Now, if we are honest, mankind actually fights to stay blind. For example, we turn the disturbing nightly news off when disasters are reported. We avoid parts of the Bible that make us feel uncomfortable. Churches where the preacher is too blunt, well… the pews are empty. The cry is, 


“Tell me that I am special, give me a trophy, a hug, and pull the covers over my head. Tell me that everything is o.k.! Keep me comfortable in the dark with my eyes closed.”  


This, my friends, is the cry of blindness. The spiritually blind love darkness and love their comfort while believing that everything is going to be all right. They do not see reality nor perceive the Kingdom of God. 


Considering all of this, though, there is a great irony to our reading from the Gospel of Luke. In the Gospel of Luke, we hear about a blind man named Bartimaeus. He is a beggar on the side of the road. Now, even though Bartimaeus was blind physically, he was not blind spiritually. His eyes were wide open! Even though he was along the side of a road in the dust and shadows that day, he was in the light because he was near Jesus. And his mouth? Well, that was open too. He cried out,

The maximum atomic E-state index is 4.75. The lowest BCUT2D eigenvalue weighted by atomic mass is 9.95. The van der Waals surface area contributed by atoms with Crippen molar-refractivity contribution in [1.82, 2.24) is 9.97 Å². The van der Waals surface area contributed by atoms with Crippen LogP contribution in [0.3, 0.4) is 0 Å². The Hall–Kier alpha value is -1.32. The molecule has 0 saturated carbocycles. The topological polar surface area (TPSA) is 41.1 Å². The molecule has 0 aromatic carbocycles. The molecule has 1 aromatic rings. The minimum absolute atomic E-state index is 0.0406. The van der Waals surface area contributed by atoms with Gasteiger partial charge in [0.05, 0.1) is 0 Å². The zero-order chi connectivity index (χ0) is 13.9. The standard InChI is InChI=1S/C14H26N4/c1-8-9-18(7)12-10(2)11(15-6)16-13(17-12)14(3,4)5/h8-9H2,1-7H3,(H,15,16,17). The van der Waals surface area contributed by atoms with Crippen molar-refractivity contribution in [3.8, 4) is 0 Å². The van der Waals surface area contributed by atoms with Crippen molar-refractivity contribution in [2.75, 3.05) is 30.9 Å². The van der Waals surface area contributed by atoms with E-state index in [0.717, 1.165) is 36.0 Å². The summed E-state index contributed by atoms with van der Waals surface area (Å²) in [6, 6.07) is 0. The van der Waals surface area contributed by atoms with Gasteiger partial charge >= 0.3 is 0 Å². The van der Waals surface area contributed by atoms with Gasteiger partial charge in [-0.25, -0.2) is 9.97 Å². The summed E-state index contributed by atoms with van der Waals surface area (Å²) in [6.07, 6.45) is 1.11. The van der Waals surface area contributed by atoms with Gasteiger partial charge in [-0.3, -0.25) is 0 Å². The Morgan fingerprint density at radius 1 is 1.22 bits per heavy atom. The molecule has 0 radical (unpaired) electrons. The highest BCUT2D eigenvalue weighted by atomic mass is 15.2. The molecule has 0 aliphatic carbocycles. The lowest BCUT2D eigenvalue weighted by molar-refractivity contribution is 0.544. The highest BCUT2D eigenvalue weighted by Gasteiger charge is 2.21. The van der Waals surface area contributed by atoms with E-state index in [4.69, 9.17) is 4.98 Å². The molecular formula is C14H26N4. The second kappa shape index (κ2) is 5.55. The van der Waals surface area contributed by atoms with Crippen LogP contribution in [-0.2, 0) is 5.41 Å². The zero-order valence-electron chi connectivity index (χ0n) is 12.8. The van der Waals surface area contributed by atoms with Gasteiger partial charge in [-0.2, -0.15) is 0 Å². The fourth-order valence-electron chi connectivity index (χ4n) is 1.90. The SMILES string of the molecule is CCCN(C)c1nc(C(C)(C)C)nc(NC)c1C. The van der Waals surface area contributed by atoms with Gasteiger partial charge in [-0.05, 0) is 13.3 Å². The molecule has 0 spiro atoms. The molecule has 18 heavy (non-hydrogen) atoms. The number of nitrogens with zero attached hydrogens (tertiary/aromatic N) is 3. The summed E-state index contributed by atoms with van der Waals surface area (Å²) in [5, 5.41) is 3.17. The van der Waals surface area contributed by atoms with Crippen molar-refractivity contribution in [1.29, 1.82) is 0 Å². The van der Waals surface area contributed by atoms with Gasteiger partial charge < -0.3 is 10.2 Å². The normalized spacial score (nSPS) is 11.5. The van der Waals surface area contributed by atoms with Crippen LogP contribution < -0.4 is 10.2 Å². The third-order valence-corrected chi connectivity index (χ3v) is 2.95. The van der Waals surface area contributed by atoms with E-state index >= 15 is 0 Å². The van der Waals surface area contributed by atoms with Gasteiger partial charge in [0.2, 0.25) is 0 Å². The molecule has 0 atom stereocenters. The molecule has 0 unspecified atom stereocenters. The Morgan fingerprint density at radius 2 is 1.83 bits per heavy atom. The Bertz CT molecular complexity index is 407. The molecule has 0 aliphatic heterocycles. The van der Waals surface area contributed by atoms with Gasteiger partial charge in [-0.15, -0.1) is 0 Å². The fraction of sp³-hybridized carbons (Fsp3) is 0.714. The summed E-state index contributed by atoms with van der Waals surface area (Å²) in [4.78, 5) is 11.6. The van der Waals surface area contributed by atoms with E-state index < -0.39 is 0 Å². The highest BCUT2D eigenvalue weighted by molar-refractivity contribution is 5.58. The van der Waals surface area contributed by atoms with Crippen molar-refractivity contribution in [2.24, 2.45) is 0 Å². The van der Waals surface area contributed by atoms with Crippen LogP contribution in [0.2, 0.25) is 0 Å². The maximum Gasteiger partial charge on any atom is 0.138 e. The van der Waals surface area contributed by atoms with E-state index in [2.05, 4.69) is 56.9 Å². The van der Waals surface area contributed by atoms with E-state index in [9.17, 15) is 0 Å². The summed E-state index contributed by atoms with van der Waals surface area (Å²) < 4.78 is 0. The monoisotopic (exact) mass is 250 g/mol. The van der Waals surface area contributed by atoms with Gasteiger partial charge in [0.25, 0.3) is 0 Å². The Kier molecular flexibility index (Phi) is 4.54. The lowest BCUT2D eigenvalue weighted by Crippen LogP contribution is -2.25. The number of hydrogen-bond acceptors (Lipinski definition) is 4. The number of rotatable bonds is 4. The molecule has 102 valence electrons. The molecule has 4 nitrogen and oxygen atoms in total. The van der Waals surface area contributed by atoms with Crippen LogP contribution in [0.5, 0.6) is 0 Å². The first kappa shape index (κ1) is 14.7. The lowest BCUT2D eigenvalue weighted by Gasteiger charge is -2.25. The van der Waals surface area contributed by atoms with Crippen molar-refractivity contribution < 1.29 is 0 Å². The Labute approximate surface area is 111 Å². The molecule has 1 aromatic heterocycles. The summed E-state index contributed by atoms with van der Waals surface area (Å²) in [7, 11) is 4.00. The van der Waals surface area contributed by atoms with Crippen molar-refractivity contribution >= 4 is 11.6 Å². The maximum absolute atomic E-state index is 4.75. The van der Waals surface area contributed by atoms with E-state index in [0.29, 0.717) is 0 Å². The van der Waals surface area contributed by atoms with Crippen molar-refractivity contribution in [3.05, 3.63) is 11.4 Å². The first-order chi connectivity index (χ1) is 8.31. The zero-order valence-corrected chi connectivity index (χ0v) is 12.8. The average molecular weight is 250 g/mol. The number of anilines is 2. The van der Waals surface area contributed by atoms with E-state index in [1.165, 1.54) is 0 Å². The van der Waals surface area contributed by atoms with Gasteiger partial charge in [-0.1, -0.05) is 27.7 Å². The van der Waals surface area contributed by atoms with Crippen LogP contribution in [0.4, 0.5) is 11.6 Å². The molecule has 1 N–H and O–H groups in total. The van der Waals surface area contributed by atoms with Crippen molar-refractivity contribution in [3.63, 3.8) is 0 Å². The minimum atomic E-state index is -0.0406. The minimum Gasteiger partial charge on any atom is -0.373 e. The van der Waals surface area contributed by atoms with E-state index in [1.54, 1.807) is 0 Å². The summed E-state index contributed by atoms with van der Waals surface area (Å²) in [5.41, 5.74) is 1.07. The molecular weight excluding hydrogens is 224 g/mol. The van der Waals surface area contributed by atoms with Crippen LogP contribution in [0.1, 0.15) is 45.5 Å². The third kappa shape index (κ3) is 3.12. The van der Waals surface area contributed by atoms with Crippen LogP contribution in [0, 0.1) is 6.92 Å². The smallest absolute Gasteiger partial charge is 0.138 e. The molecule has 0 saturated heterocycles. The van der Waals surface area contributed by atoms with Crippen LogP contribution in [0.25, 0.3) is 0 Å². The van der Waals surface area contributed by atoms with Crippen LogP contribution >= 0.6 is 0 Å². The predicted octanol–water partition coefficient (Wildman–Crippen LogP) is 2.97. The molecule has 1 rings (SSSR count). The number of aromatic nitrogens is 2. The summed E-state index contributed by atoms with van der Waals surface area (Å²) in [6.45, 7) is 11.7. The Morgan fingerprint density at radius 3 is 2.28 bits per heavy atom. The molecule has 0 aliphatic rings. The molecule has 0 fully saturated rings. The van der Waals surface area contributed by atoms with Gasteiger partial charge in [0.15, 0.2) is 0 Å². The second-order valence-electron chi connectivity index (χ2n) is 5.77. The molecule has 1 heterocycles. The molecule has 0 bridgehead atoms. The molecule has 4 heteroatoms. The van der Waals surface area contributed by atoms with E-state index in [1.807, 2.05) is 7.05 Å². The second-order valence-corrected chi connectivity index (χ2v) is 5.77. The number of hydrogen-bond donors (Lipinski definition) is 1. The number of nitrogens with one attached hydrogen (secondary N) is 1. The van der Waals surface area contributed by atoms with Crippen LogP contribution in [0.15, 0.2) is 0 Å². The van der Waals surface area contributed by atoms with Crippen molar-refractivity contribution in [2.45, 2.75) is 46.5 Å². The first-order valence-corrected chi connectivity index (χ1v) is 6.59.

“Lord, have mercy!”  


You see, Bartimaeus knew that he was not o.k. and that he needed mercy and compassion from Christ.  


You might have noticed that we sing the words of blind Bartimaeus here at St. Paul’s every single week in our church services. It is called the ‘Kyrie.’  And when we sing blind Bartimaeus’ words, we are acknowledging two simple things. First, we are acknowledging that we are beggars in need, just like Bartimaeus. And second, we are crying out for mercy to Jesus, just like Bartimaeus. We cry out for mercy because we know that Jesus is the only one who can help us.  


And so, the point being, you are not blind when you cry out for mercy to Christ. You are actually seeing reality when you know that you are a spiritual beggar in need of Christ’s mercy.